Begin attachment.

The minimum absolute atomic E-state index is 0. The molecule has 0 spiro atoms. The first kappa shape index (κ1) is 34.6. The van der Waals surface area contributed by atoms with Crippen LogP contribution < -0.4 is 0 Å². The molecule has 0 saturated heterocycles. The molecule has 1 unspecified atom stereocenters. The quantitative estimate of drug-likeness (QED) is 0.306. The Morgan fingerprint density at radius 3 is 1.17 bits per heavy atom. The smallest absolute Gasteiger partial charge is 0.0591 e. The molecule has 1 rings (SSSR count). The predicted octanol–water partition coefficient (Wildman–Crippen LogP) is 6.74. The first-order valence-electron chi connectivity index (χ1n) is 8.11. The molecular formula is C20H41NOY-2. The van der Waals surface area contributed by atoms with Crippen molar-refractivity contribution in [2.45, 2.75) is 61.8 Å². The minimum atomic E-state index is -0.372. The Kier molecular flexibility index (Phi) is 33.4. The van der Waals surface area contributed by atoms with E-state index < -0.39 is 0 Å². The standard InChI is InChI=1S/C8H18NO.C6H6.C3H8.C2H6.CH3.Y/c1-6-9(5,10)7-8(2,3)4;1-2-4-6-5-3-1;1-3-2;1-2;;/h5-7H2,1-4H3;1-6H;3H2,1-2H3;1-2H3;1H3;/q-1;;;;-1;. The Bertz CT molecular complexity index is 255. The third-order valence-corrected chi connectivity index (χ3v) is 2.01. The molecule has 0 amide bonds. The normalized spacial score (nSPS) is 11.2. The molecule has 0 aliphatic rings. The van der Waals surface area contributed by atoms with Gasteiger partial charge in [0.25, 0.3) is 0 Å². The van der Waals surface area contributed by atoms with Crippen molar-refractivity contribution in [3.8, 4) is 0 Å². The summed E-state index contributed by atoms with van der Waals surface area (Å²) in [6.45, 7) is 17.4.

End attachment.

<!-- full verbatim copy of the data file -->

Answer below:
The minimum absolute atomic E-state index is 0. The molecule has 0 spiro atoms. The first kappa shape index (κ1) is 34.6. The van der Waals surface area contributed by atoms with Crippen LogP contribution < -0.4 is 0 Å². The molecule has 0 saturated heterocycles. The molecule has 1 unspecified atom stereocenters. The quantitative estimate of drug-likeness (QED) is 0.306. The Morgan fingerprint density at radius 3 is 1.17 bits per heavy atom. The smallest absolute Gasteiger partial charge is 0.0591 e. The molecule has 1 rings (SSSR count). The predicted octanol–water partition coefficient (Wildman–Crippen LogP) is 6.74. The first-order valence-electron chi connectivity index (χ1n) is 8.11. The molecular formula is C20H41NOY-2. The van der Waals surface area contributed by atoms with Crippen molar-refractivity contribution in [2.45, 2.75) is 61.8 Å². The minimum atomic E-state index is -0.372. The Kier molecular flexibility index (Phi) is 33.4. The van der Waals surface area contributed by atoms with E-state index < -0.39 is 0 Å². The standard InChI is InChI=1S/C8H18NO.C6H6.C3H8.C2H6.CH3.Y/c1-6-9(5,10)7-8(2,3)4;1-2-4-6-5-3-1;1-3-2;1-2;;/h5-7H2,1-4H3;1-6H;3H2,1-2H3;1-2H3;1H3;/q-1;;;;-1;. The Bertz CT molecular complexity index is 255. The third-order valence-corrected chi connectivity index (χ3v) is 2.01. The molecule has 0 amide bonds. The normalized spacial score (nSPS) is 11.2. The molecule has 0 aliphatic rings. The van der Waals surface area contributed by atoms with Gasteiger partial charge in [0.25, 0.3) is 0 Å². The van der Waals surface area contributed by atoms with Crippen molar-refractivity contribution in [3.8, 4) is 0 Å². The summed E-state index contributed by atoms with van der Waals surface area (Å²) in [6.45, 7) is 17.4.